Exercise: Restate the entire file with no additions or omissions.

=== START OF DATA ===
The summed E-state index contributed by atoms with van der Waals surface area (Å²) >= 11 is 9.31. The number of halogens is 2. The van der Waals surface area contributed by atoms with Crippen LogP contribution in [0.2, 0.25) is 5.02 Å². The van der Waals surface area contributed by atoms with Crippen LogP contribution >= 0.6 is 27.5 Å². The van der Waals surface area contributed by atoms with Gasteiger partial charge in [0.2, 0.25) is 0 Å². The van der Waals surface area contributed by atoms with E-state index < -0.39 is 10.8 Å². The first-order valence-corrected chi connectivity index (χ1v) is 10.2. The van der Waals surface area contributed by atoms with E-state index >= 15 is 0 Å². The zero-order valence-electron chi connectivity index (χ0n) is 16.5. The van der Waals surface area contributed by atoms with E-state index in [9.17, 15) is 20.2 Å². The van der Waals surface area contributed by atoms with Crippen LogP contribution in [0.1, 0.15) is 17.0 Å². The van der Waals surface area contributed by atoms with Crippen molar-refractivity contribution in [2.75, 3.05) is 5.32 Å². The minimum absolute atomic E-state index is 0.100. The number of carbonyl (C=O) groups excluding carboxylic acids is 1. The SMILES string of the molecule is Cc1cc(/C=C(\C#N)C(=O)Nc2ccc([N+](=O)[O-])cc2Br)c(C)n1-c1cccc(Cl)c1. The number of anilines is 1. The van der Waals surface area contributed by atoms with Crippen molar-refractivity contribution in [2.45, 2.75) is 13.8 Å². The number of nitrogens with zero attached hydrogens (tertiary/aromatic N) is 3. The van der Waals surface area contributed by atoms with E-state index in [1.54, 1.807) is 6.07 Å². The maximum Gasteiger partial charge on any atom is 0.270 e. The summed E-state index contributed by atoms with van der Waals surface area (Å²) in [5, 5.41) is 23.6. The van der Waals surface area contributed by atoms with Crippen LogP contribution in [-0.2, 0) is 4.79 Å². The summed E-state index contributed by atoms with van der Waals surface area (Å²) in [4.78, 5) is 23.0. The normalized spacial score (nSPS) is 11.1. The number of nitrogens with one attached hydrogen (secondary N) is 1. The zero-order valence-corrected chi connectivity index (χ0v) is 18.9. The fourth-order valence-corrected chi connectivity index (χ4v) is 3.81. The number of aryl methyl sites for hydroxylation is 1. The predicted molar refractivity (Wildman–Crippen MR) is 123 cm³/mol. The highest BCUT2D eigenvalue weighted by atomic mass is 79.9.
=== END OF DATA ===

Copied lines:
The summed E-state index contributed by atoms with van der Waals surface area (Å²) >= 11 is 9.31. The number of halogens is 2. The van der Waals surface area contributed by atoms with Crippen LogP contribution in [0.2, 0.25) is 5.02 Å². The van der Waals surface area contributed by atoms with Crippen LogP contribution >= 0.6 is 27.5 Å². The van der Waals surface area contributed by atoms with Gasteiger partial charge in [0.2, 0.25) is 0 Å². The van der Waals surface area contributed by atoms with E-state index < -0.39 is 10.8 Å². The first-order valence-corrected chi connectivity index (χ1v) is 10.2. The van der Waals surface area contributed by atoms with E-state index >= 15 is 0 Å². The zero-order valence-electron chi connectivity index (χ0n) is 16.5. The van der Waals surface area contributed by atoms with E-state index in [9.17, 15) is 20.2 Å². The van der Waals surface area contributed by atoms with Crippen LogP contribution in [0.1, 0.15) is 17.0 Å². The van der Waals surface area contributed by atoms with Crippen molar-refractivity contribution in [2.75, 3.05) is 5.32 Å². The minimum absolute atomic E-state index is 0.100. The number of carbonyl (C=O) groups excluding carboxylic acids is 1. The SMILES string of the molecule is Cc1cc(/C=C(\C#N)C(=O)Nc2ccc([N+](=O)[O-])cc2Br)c(C)n1-c1cccc(Cl)c1. The number of anilines is 1. The van der Waals surface area contributed by atoms with Crippen molar-refractivity contribution in [2.45, 2.75) is 13.8 Å². The number of nitrogens with zero attached hydrogens (tertiary/aromatic N) is 3. The van der Waals surface area contributed by atoms with E-state index in [1.54, 1.807) is 6.07 Å². The maximum Gasteiger partial charge on any atom is 0.270 e. The summed E-state index contributed by atoms with van der Waals surface area (Å²) in [5, 5.41) is 23.6. The van der Waals surface area contributed by atoms with Crippen LogP contribution in [-0.2, 0) is 4.79 Å². The summed E-state index contributed by atoms with van der Waals surface area (Å²) in [4.78, 5) is 23.0. The normalized spacial score (nSPS) is 11.1. The number of nitrogens with one attached hydrogen (secondary N) is 1. The zero-order valence-corrected chi connectivity index (χ0v) is 18.9. The fourth-order valence-corrected chi connectivity index (χ4v) is 3.81. The number of aryl methyl sites for hydroxylation is 1. The predicted molar refractivity (Wildman–Crippen MR) is 123 cm³/mol. The highest BCUT2D eigenvalue weighted by atomic mass is 79.9.